Language selector

Human rights must be at the heart of the province’s Strategy for a Safer Ontario: OHRC

Page controls

May 26, 2016

Page content


Toronto – The Ontario Human Rights Commission (OHRC) is calling for a comprehensive new approach to policing in Ontario that addresses long-standing concerns about systemic discrimination.

In a submission to the Ministry of Community Safety and Correctional Services, the OHRC raises human rights issues that must be dealt with to improve strained relationships between the police, First Nations, Métis and Inuit Peoples (Indigenous Peoples), African Canadians, other racialized groups, and people with mental health disabilities and addictions. The OHRC was responding to request for input on the forthcoming MCSCS Strategy for a Safer Ontario including a review of the Police Service Act.

Chief Commissioner Renu Mandhane commented, “This is a once in a generation moment to provide input and change the course of policing in Ontario. For nearly two decades, the OHRC has been raising concerns regarding systemic discrimination in policing and suggested ways to eliminate practices that, in too many instances, have become part of the culture of policing in our province. The Ministry needs to act now to ensure that a human rights lens is built into all aspects of policing in this province.” 

The OHRC cites racial profiling, discriminatory use of force on people with mental health disabilities, inequity in funding for First Nations police services, and racism and sexism in the investigation of missing and murdered Indigenous women as serious human rights issues that undermine public trust in policing. This lack of trust also has negative implications for the justice system including the risk of non-reporting of crime and non-cooperation with police during investigations.

The OHRC’s submission sets out 21 recommendations to end discriminatory policing and rebuild community trust. These recommendations have been endorsed by a broad range of community and advocacy groups (see below) and would lead to improved interactions between police and vulnerable Ontarians, and enhanced public safety and protections for everyone.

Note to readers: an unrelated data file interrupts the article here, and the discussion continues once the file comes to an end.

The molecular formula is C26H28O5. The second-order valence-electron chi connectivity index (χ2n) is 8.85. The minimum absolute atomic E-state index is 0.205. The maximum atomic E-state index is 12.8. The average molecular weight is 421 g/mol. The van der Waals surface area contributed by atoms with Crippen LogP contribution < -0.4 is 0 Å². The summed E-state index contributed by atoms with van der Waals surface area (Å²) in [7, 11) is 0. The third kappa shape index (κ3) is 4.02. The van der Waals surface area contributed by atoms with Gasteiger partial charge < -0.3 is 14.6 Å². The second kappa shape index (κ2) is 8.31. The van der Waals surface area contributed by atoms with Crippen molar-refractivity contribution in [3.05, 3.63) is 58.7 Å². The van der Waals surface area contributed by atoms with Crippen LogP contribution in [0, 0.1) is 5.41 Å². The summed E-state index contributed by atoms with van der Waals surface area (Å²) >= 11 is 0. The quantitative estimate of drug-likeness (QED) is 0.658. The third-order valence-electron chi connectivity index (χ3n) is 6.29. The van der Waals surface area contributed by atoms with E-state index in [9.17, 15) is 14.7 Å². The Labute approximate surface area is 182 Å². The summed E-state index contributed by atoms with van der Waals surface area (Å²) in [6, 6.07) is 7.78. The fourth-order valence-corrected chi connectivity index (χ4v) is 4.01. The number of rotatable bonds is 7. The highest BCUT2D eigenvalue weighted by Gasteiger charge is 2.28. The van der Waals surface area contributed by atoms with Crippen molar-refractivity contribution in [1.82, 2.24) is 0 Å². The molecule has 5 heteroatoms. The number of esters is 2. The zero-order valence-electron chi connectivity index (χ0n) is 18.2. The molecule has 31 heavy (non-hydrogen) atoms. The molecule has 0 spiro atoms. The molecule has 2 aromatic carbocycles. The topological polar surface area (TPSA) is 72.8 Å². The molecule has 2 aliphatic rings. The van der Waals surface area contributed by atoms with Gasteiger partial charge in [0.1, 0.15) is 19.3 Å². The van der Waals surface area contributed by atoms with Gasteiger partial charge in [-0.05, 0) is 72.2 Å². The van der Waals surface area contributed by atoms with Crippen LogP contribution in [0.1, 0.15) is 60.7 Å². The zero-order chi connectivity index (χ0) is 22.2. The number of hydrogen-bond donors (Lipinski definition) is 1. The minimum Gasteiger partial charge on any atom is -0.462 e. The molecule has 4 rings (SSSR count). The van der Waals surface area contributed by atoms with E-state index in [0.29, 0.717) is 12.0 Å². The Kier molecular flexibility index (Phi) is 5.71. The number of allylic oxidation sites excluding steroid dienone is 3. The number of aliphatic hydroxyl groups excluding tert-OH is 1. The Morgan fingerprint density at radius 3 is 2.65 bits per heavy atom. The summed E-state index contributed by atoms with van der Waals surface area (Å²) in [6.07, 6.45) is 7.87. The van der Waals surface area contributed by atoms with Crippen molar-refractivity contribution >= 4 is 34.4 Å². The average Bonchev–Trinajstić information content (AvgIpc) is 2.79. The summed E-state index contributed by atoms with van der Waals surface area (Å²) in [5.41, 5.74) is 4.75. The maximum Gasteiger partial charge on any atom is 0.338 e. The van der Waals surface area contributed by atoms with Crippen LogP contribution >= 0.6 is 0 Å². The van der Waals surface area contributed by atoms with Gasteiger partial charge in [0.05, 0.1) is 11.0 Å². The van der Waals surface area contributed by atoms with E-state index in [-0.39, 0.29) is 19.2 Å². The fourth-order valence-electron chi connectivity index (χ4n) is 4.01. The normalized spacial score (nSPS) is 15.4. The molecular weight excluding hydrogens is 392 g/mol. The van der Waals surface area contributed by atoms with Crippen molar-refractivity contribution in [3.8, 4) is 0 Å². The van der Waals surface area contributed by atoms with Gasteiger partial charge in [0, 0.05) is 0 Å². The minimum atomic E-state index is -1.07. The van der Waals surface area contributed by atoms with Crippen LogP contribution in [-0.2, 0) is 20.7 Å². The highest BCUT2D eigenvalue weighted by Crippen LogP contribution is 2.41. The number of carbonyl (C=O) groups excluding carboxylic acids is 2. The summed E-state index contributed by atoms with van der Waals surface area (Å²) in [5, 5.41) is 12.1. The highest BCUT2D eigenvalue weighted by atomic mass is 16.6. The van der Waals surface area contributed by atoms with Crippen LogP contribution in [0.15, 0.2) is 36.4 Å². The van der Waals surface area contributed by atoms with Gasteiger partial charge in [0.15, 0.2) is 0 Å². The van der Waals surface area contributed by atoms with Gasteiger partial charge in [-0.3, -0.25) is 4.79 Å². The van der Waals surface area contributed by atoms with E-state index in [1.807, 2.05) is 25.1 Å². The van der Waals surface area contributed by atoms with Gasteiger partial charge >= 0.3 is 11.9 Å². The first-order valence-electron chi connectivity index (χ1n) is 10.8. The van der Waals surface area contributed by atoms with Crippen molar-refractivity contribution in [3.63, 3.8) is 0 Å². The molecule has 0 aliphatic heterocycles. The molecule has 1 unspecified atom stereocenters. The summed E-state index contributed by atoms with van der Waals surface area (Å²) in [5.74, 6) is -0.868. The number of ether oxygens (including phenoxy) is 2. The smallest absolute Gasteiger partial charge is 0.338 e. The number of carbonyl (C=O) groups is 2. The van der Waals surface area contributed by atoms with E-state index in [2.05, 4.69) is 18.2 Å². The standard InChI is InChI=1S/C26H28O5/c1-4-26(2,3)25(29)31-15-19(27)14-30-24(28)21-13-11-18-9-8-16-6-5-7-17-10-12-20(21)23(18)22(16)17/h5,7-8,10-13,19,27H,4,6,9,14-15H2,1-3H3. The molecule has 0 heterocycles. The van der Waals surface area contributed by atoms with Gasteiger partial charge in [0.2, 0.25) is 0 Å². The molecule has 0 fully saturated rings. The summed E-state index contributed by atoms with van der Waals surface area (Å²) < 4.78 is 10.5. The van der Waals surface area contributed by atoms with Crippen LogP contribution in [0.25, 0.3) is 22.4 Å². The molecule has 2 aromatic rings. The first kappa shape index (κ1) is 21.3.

For more information:

Afroze Edwards
Senior Communications Officer
Ontario Human Rights Commission | 416-314-4528



Community and Advocacy Groups Quotes

“As Black Law Enforcers, we live and work in two worlds that have allowed us to develop unique perspectives. From the inside out we fully support the work of the Commission and organizations from our community that are focused on creating transparent, fair, safe, and equitable policing.”

— Kenton Chance, President, Association of Black Law Enforcers, 647-964-4438


“The OHRC’s submissions speak precisely to ongoing systemic discrimination and the need to improve and re-shift the relationship between police and marginalized communities.  Persons with disabilities, including persons with mental health disabilities, addictions, intellectual disabilities and communication disabilities are often targeted for behaviour that is discriminatorily presumed to be different, dangerous or violent, or they encounter barriers when attempting to access police services as victims or witnesses of crimes. Police services rooted in human rights requires appropriate accommodations in its delivery, the eradication of discriminatory and prejudicial conduct based on ableist norms, and a meaningful and accessible enforcement mechanism.”

— Robert Lattanzio, Executive Director, ARCH Disability Law Centre, 416-482-8255


“The Black Action Defense congratulates the Ontario Human Rights Commission for its outstanding role in addressing the issue of Carding before the Toronto Police Services Board and continues to do so in the consultations by the Ministry of Community Safety and Correctional services. We are very pleased to endorse this comprehensive package of recommendations in this submission to the Ontario Government for legislative and regulatory reforms. These reforms, if implemented will create an atmosphere in which the rebuilding of public trust in policing services can truly begin.”

— Kingsley P. Gilliam, Director of Communications, Black Action Defense Committee, 647-267-1774


“These submissions spotlight serious issues that must be addressed for effective, community-based policing. The rights of the most vulnerable must be protected -- and systemic problems contributing to racial profiling and accountability failures must be changed -- the recommendations in these submissions show a way forward.”

— Sukanya Pillay, Executive Director and General Counsel, Canadian Civil Liberties Association, Media: Jonah Kanter, 416-363-0321 x 225


“The Canadian Association of Black Lawyers (CABL) wholly endorses the Ontario Human Rights Commission's Recommendations supporting an approach to public safety and policing which is also grounded in the protection of the human rights and dignity of our most marginalized and vulnerable communities, including racialized individuals.  CABL welcomes the opportunity to work with the Ministry of Community and Safety and Correctional Services to achieve this goal.”

— Arleen Huggins, Chair, Canadian Association of Black Lawyers, Advocacy Committee, 416-595-2115


“We commend the Ontario Human Rights Commission for its submission on the Strategy for a Safer Ontario. Human rights and public safety are complementary when police forces adopt inclusive approaches that put people at the centre of their policies and practices. This includes a framework for policing that respects human rights principles, values community engagement with diverse populations, and fosters trust among people living in vulnerable circumstances. “